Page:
Straightening teeth and fixing teeth crowding
Making your front and back teeth meet evenly (fixing your bite)
Fixing prominent teeth
Preventing abnormal development of the jaw which can affect the shape of your face
Also used to treat cleft lip and palate and some cases of sleep apnoea.
Most orthodontic treatments use braces to slowly push and pull teeth into the correct position. Sometimes headgear attached to a brace is also worn at night. Other patients might have small pins placed temporarily into their jaw along with a brace. Occasionally patients may have some teeth extracted to make space for the others.
The length of treatment can vary depending on how complicated the issues are, but most patients can expect to wear braces for 18-24 months to get the desired effect.
It’s made of a metal core, with a porcelain outer layer that is matched to the colour of your natural teeth.
They can be made of metal, porcelain fused to metal, resin or ceramic.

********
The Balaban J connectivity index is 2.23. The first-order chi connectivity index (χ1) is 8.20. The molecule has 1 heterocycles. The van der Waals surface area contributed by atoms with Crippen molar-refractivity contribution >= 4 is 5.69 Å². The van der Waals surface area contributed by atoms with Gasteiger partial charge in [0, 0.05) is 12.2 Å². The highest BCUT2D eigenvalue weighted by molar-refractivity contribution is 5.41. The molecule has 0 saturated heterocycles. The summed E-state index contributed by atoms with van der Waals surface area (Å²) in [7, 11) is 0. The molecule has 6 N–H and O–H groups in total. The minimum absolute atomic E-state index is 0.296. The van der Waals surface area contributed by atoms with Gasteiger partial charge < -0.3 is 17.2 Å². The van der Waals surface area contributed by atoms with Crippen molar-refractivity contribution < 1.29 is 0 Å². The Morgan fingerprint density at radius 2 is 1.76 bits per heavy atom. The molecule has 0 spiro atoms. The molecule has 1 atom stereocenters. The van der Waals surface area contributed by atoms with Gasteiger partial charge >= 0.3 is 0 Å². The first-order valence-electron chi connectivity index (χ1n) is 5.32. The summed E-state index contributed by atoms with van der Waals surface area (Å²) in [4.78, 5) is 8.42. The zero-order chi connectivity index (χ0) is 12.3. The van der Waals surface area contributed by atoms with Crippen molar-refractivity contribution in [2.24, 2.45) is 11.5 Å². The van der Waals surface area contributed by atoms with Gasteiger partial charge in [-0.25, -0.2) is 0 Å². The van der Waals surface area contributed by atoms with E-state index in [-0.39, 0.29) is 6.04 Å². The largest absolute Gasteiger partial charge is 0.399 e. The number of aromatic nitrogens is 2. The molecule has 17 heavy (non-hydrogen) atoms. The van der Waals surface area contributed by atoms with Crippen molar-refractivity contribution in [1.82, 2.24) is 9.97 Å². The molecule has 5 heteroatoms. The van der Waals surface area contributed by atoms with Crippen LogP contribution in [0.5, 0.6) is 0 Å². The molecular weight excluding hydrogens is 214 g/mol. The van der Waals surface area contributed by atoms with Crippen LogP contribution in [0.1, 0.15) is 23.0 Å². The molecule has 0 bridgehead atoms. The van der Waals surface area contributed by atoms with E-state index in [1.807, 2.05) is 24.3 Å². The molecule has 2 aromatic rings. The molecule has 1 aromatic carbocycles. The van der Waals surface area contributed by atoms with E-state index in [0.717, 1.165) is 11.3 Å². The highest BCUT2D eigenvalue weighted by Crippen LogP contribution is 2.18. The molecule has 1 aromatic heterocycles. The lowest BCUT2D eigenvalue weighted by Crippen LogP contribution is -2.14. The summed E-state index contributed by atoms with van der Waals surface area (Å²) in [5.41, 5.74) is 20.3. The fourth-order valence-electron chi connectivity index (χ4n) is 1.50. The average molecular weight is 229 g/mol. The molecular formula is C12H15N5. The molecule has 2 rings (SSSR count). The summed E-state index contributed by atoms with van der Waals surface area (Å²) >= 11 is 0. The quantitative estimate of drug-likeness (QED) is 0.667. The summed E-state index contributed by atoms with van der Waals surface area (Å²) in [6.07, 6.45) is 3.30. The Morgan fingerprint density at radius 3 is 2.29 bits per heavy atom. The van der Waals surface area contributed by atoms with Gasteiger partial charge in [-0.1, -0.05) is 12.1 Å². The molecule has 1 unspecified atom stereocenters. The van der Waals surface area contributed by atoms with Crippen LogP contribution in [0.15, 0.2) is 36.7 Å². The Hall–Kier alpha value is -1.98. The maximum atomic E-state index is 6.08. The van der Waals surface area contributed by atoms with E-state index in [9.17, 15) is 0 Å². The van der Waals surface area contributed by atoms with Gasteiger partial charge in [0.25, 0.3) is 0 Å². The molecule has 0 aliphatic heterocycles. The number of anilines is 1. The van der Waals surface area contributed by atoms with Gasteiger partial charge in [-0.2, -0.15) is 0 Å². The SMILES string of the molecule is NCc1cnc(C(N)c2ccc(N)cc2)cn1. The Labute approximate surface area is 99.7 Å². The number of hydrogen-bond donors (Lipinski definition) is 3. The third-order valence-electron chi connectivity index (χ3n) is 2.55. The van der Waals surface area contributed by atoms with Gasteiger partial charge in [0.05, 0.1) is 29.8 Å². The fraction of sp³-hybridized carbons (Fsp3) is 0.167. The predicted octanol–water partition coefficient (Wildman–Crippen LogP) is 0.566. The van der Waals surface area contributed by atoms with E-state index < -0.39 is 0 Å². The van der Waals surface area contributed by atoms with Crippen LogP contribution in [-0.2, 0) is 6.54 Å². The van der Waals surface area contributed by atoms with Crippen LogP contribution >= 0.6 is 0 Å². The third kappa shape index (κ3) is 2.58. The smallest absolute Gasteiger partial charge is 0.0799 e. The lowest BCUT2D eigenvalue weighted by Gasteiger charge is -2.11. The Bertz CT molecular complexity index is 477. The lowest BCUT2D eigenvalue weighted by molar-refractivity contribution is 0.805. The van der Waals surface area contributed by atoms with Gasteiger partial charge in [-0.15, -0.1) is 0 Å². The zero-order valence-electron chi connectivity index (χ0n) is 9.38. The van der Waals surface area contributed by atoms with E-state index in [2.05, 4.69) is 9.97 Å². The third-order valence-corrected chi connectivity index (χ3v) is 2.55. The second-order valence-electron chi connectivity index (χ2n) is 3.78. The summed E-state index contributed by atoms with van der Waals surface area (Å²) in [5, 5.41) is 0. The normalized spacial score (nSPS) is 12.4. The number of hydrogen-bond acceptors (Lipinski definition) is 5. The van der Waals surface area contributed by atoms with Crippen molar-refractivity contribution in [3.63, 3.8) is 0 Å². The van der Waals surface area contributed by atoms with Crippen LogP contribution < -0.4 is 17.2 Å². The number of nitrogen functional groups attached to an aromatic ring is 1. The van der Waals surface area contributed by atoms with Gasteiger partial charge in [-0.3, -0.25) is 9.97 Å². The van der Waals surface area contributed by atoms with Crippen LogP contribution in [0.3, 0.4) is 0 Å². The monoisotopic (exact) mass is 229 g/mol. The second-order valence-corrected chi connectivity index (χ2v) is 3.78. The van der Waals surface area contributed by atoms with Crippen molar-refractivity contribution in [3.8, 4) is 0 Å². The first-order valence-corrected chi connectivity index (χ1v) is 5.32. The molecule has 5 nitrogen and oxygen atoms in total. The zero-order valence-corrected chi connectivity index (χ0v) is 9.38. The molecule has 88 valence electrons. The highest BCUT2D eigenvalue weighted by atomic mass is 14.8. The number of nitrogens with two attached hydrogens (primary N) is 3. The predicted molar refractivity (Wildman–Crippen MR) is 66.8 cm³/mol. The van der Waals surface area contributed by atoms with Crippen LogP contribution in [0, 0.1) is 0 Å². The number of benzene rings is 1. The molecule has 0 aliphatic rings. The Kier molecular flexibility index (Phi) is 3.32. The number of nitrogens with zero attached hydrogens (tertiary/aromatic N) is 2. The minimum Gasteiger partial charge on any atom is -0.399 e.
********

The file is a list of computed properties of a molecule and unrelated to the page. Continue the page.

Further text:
Classic wired metal braces are still the default for NHS patients, but nowadays there’s a number of other options for private patients that are comfortable and discrete, like clear brackets and Invisalign clear, removable aligners.
Orthodontic treatment is free on the NHS for patients under 18, but there can be a long waiting list and you may decide that private treatment is a better option.
Adults are assessed by the Index of Orthodontic Treatment Need (IOTN) to determin if they qualify for treatment on the NHS
Braces make teeth cleaning difficult, as well as getting food stuck in them. Acid from the resulting plague built up will eat away at the enamel causing tooth decay. A vigorous daily cleaning routine is essential to avoid this.
At Kelvin House we will refer your child to a specialist orthodontist who can offer a full orthodontic assessment and tailor made treatment plan, using x-rays and plaster models to advise on the best form of brace for their teeth.